How to Help

Understanding that napping is a natural and necessary behavior for cats can alleviate concerns about laziness or health issues. Providing cozy spots for napping, such as soft beds or sunny windowsills, can make your cat more comfortable. Recognizing and respecting your cat's need for sleep will contribute to a happy and healthy feline friend.

Chirping: Instinctual or Friendly 

Chirping is another common cat noise, often triggered by seeing a bird or other prey. It can also be a friendly greeting towards a fellow feline or human.


Chirping is a complex behavior that can signify different things depending on the context. It may be an expression of hunting instincts, a reaction to seeing potential prey, or excitement at seeing someone familiar. Some experts believe that chirping is a frustrated response to not being able to catch the observed prey, while others see it as a friendly greeting.

How to Help

Recognizing chirping as a natural behavior allows you to respond appropriately. Providing toys that stimulate hunting instincts or engaging in interactive play can satisfy your cat's predatory urges. Understanding that chirping can also be a friendly greeting helps you appreciate this unique aspect of your cat's communication repertoire.

Rising Early: Dawn Activity 

Cats are known for being active at dawn, a natural behavior that might disrupt human sleep patterns. This early rising is not a sign of mischief but a deeply ingrained instinct.


Cats are crepuscular animals, meaning they are most active during dawn and dusk. This behavior is linked to their hunting instincts, as many small prey animals are also active during these times. While domestic cats may not need to hunt for food, they still retain this natural rhythm.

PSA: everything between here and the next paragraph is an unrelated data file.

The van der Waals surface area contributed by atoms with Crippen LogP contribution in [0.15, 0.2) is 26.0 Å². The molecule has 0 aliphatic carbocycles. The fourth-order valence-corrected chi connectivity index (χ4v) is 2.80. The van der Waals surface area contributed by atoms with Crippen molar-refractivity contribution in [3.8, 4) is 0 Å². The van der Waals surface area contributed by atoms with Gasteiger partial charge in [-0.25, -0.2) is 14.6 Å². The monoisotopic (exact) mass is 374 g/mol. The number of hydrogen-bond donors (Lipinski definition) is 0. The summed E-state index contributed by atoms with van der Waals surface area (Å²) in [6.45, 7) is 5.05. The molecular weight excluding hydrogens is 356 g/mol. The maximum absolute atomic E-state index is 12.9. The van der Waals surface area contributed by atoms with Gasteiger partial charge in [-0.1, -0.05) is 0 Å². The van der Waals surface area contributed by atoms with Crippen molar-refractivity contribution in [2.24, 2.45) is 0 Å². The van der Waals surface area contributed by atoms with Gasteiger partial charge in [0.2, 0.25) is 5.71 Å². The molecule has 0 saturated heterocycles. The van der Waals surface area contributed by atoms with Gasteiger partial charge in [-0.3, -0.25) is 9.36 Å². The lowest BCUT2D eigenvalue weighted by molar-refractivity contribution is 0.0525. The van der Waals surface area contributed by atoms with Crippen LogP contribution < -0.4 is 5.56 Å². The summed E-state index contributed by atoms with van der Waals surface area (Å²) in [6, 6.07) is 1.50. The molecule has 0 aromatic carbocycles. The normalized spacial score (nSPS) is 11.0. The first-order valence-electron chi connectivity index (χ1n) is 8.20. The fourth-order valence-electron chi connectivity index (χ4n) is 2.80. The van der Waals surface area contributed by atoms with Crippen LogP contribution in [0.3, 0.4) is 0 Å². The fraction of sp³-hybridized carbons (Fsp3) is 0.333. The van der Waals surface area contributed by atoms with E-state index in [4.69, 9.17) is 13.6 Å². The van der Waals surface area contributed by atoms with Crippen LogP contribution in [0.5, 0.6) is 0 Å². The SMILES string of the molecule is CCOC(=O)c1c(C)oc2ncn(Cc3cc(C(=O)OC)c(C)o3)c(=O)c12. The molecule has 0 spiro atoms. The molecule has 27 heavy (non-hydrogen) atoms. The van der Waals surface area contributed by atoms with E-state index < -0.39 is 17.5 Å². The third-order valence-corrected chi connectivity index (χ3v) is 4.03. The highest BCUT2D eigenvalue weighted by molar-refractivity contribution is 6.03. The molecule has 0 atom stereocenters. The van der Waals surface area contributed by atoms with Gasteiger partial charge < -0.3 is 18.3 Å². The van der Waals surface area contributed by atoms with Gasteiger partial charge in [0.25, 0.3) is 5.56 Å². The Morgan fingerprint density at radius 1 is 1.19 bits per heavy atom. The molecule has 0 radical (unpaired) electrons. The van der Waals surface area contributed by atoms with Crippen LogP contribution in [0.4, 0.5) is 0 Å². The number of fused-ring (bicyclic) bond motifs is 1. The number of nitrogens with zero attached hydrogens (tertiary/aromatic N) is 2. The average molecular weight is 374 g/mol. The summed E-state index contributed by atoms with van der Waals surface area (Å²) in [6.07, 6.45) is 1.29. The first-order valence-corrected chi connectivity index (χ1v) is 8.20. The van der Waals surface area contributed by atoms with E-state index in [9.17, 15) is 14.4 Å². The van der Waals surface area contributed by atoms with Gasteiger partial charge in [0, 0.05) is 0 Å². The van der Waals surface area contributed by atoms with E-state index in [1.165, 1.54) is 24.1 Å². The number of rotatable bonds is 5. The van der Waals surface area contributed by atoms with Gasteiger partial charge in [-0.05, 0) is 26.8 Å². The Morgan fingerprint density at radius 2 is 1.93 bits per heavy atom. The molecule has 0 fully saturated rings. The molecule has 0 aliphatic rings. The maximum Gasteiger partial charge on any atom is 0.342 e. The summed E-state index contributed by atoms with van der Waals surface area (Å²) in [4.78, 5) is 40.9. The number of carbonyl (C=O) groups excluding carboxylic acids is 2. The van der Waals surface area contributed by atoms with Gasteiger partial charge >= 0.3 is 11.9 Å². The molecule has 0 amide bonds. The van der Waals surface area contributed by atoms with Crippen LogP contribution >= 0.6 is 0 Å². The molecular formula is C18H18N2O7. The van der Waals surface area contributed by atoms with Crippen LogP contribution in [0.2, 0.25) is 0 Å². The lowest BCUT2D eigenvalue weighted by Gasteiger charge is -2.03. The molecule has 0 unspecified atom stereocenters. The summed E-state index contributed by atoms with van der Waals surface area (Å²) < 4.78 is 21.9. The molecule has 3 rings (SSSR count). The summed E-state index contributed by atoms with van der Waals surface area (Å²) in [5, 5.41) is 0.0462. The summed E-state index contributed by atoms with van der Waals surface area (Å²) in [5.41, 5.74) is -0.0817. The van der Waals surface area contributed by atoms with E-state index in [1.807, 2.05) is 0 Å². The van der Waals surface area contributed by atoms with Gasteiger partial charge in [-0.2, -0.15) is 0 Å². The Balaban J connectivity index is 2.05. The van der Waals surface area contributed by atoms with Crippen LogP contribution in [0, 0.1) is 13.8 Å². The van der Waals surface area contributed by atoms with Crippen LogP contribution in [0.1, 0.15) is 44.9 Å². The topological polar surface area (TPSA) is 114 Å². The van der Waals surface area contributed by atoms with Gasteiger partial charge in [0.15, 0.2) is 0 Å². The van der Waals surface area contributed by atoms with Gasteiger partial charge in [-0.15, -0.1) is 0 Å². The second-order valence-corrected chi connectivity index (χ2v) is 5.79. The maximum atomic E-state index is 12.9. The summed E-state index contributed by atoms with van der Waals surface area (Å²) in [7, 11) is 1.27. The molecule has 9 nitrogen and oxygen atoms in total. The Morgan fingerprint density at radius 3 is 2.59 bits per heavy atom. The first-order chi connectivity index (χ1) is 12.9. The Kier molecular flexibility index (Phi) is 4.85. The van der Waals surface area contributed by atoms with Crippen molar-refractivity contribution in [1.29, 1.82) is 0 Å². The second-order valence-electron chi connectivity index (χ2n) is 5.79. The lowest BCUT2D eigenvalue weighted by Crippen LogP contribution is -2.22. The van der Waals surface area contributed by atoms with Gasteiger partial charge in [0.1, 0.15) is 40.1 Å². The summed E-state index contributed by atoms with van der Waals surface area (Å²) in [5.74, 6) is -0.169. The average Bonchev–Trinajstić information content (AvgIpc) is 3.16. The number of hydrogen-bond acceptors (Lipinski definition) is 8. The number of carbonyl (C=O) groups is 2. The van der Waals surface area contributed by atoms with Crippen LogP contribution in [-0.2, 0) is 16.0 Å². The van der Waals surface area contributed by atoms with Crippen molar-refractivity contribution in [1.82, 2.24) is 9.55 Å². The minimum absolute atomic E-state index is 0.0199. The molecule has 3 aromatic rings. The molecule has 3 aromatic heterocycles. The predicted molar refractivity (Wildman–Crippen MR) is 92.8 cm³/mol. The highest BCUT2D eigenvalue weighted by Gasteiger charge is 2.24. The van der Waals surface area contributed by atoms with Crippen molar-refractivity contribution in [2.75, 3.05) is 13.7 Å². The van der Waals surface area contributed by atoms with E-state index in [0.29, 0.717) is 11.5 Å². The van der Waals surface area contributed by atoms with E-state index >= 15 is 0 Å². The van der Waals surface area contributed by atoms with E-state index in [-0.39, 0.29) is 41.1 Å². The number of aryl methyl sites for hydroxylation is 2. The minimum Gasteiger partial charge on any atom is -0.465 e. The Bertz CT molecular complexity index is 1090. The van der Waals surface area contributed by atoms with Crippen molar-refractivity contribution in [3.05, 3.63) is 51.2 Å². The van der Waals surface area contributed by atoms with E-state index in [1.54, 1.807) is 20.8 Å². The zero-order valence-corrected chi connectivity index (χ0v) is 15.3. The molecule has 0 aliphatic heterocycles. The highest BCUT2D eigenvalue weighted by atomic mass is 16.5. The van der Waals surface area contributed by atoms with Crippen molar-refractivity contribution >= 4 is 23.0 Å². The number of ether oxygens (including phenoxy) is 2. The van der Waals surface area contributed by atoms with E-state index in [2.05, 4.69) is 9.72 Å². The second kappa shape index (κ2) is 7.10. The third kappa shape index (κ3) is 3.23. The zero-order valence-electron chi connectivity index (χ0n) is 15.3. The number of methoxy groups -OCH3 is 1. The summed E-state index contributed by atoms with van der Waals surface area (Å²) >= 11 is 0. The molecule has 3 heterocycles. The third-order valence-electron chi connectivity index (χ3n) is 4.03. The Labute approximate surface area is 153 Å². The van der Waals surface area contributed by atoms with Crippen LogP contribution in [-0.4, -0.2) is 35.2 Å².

How to Help

Adjusting feeding times to align with your cat's natural activity patterns can help curb those early wake-up calls. Providing engaging toys or playtime during the evening can also satisfy their need for stimulation. Using blackout shades or creating a comfortable sleeping area for your cat can help both you and your feline friend get a good night's sleep.

Knocking Things Over: Curiosity in Action 

Cats knocking objects off tables or shelves may seem mischievous, but it's a normal behavior driven by curiosity, playfulness, or even attention-seeking.


Cats are naturally curious creatures, and their paws are sensitive tools for exploring their environment. Knocking things over allows them to investigate objects and understand how they work. This behavior can also be a playful act or a way to get your attention.

How to Help

Provide engaging toys and playtime to satisfy your cat's curiosity and playfulness. Ensuring that valuable or breakable items are out of reach can prevent accidents. Recognizing this behavior as a natural part of your cat's exploration helps you respond with understanding rather than frustration.

Scratching Furniture: Essential Claw Maintenance 

Scratching is essential for cats to maintain their claws, stretch their muscles, and mark their territory. While it can be destructive to furniture, it's a vital part of their well-being.


Cats have a natural need to scratch to keep their claws sharp and healthy. Scratching also allows them to stretch their muscles and mark their territory by leaving both visual marks and scent from glands in their paws. While this behavior can be frustrating for cat owners, it's essential to recognize it as a natural and necessary act.

How to Help

Offering alternatives like scratching pads or cat towers can save your furniture while satisfying your cat's need to scratch. Placing these alternatives near the furniture they tend to scratch and rewarding usage with treats can encourage positive behavior. Understanding and accommodating this natural need will lead to a happier cat and a more harmonious home.

Licking You: A Social Bond 

When a cat licks you, it's creating a special social bond, stemming from the grooming behavior learned in kittenhood. This act is more than just affection; it's a sign of trust and connection.


Cats groom each other as a social activity, strengthening bonds within a group. When a cat licks you, it's including you in this social circle, expressing trust and affection. This behavior is learned from their mothers and continues throughout their lives.

How to Help